British Muslims Between Assimilation and Segregation


Islam is now Britain's second largest religion with a significant community presence for nearly fifty years. Yet, British Muslims are often viewed through the prism of the migration process. This book seeks to move beyond these images to address the evolving social realities of British-born Muslims, now the majority. How do they respond to pressures to give up or attenuate their distinctive moral, cultural and religious attitudes and beliefs? How and where do they place themselves in the context of nationality and citizenship as participants in wider society? This book examines the various patterns of Muslim migration and community formation and explores notions of identity, belonging and cultural difference. In addressing the key obstacles and challenges, the authors question conventional definitions of citizenship and frameworks of integration, analysing the legal, social and political factors inhibiting social inclusion, civil engagement and participatory politics among British Muslims. The book helps to break new ground on debates around inclusion and will be of interest to British Muslims and all those who wish to engage with this dynamic, diverse and often misunderstood community.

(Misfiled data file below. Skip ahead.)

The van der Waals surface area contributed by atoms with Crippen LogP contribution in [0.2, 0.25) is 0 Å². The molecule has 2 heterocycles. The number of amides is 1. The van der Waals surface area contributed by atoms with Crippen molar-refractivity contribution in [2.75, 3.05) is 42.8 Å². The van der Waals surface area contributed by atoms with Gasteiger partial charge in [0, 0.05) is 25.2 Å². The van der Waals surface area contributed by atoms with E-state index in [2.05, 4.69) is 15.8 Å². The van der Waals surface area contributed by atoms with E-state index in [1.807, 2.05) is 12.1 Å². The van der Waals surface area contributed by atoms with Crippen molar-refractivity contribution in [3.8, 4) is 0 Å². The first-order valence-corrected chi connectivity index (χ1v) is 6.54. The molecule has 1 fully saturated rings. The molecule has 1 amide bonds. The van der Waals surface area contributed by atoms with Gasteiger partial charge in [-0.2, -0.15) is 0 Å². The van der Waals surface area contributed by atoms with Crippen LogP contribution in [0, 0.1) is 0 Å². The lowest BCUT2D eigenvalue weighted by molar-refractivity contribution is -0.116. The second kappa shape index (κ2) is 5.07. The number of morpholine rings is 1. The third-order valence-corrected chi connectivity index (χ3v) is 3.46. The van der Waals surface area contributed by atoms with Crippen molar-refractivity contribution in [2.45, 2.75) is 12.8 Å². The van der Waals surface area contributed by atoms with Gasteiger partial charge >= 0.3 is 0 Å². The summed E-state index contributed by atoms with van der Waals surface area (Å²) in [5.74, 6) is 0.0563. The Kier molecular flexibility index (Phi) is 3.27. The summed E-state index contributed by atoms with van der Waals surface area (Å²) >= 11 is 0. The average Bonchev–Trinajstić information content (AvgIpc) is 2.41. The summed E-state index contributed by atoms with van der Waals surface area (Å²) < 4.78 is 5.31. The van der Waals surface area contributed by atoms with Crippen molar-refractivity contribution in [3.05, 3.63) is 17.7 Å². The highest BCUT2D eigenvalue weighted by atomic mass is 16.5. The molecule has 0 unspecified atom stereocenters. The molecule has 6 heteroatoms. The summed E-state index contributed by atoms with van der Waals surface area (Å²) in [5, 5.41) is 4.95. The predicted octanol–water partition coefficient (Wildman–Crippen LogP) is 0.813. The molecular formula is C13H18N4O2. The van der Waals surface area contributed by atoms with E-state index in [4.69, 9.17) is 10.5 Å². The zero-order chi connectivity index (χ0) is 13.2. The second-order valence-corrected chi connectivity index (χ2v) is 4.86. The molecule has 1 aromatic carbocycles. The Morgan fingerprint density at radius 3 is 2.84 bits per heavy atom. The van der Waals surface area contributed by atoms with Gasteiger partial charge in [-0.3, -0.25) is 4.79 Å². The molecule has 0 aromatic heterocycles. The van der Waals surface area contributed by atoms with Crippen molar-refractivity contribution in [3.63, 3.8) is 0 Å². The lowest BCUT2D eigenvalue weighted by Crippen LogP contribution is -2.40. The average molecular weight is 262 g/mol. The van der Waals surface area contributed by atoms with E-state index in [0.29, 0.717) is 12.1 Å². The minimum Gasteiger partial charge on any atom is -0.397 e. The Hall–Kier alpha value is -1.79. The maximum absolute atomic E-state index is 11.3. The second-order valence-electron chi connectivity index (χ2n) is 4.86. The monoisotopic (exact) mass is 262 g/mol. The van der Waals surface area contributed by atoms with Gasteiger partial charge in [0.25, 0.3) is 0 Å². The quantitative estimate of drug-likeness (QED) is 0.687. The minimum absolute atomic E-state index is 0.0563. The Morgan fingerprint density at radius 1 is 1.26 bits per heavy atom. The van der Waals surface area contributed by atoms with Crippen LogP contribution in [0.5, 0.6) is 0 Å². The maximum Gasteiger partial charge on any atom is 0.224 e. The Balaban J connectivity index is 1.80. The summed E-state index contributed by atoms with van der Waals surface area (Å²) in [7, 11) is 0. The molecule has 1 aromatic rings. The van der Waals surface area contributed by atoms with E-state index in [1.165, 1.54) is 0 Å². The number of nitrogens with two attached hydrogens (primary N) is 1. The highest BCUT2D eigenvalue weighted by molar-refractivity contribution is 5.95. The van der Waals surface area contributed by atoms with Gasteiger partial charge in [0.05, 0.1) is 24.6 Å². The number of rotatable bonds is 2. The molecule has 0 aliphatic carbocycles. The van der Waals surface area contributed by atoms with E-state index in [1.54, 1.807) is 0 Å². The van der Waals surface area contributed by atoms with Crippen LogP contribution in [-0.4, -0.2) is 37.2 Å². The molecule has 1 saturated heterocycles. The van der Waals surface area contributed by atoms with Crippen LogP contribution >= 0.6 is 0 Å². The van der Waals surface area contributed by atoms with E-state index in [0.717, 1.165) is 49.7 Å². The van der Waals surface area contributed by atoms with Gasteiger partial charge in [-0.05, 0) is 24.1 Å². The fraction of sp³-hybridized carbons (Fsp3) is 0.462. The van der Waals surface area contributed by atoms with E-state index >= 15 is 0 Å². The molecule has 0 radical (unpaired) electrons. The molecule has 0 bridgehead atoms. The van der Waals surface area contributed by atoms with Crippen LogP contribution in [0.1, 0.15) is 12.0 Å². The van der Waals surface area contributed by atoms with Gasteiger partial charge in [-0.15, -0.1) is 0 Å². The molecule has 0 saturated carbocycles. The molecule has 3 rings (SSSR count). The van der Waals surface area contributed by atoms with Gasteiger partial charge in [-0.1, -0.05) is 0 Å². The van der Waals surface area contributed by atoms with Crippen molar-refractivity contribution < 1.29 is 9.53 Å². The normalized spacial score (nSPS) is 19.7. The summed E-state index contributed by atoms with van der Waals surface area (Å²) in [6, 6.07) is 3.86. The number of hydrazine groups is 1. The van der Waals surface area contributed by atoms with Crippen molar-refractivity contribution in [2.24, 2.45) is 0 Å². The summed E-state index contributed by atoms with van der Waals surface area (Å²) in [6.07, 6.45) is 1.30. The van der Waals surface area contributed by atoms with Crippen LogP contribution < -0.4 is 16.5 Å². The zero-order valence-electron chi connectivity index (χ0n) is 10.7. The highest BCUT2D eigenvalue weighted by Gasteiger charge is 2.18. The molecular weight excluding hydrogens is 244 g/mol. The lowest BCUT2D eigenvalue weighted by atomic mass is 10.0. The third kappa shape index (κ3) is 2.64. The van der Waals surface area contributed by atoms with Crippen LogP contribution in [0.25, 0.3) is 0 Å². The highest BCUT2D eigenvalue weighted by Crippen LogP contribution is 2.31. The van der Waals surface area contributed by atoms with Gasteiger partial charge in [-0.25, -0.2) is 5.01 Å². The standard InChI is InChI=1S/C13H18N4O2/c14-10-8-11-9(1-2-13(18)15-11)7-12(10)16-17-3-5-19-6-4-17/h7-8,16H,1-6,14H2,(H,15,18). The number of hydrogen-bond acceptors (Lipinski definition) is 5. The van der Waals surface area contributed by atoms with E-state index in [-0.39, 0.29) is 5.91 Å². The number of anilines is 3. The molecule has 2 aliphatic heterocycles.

"Seddon, Hussain and Malik stress the importance of Muslim engagement in British society, and draw upon their extensive knowledge of Islam, social sciences, and the law, to demonstrate both the challenges and the possibilities....their ideas deserve to form the basis for debate about the future of Islam in the UK. This book will be valuable to students in Islamic studies, sociology, race and ethnicity, politics and law, but also warrants a much wider general readership."

Dr Sophie Gilliat-Ray, Department of Religious & Theological Studies, Cardiff University.